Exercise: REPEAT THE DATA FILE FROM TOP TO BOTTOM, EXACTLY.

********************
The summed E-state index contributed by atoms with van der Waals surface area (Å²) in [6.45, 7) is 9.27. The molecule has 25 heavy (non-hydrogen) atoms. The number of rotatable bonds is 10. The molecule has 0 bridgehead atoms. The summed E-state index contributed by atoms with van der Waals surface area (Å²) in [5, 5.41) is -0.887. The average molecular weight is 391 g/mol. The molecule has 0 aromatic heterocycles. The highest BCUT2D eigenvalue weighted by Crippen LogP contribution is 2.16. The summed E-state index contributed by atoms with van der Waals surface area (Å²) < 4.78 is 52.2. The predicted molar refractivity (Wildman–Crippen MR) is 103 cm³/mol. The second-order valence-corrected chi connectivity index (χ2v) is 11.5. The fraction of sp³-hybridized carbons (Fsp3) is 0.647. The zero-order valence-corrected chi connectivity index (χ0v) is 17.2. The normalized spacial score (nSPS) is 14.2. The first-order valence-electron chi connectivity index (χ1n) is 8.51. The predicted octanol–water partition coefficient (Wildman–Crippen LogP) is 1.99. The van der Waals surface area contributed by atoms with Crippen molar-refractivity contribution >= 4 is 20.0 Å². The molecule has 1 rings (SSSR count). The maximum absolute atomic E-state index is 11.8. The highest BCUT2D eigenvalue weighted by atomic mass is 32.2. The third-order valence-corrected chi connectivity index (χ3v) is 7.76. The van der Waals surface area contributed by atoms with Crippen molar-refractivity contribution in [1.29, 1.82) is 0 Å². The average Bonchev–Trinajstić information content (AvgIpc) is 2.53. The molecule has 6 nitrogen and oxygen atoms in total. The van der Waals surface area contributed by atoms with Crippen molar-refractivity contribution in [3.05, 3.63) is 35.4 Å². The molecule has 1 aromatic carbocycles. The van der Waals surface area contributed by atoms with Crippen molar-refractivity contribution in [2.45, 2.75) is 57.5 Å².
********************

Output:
The summed E-state index contributed by atoms with van der Waals surface area (Å²) in [6.45, 7) is 9.27. The molecule has 25 heavy (non-hydrogen) atoms. The number of rotatable bonds is 10. The molecule has 0 bridgehead atoms. The summed E-state index contributed by atoms with van der Waals surface area (Å²) in [5, 5.41) is -0.887. The average molecular weight is 391 g/mol. The molecule has 0 aromatic heterocycles. The highest BCUT2D eigenvalue weighted by Crippen LogP contribution is 2.16. The summed E-state index contributed by atoms with van der Waals surface area (Å²) < 4.78 is 52.2. The predicted molar refractivity (Wildman–Crippen MR) is 103 cm³/mol. The second-order valence-corrected chi connectivity index (χ2v) is 11.5. The fraction of sp³-hybridized carbons (Fsp3) is 0.647. The zero-order valence-corrected chi connectivity index (χ0v) is 17.2. The normalized spacial score (nSPS) is 14.2. The first-order valence-electron chi connectivity index (χ1n) is 8.51. The predicted octanol–water partition coefficient (Wildman–Crippen LogP) is 1.99. The van der Waals surface area contributed by atoms with Crippen molar-refractivity contribution >= 4 is 20.0 Å². The molecule has 1 rings (SSSR count). The maximum absolute atomic E-state index is 11.8. The highest BCUT2D eigenvalue weighted by atomic mass is 32.2. The third-order valence-corrected chi connectivity index (χ3v) is 7.76. The van der Waals surface area contributed by atoms with Crippen molar-refractivity contribution in [1.29, 1.82) is 0 Å². The average Bonchev–Trinajstić information content (AvgIpc) is 2.53. The molecule has 6 nitrogen and oxygen atoms in total. The van der Waals surface area contributed by atoms with Crippen molar-refractivity contribution in [3.05, 3.63) is 35.4 Å². The molecule has 1 aromatic carbocycles. The van der Waals surface area contributed by atoms with Crippen molar-refractivity contribution in [2.45, 2.75) is 57.5 Å².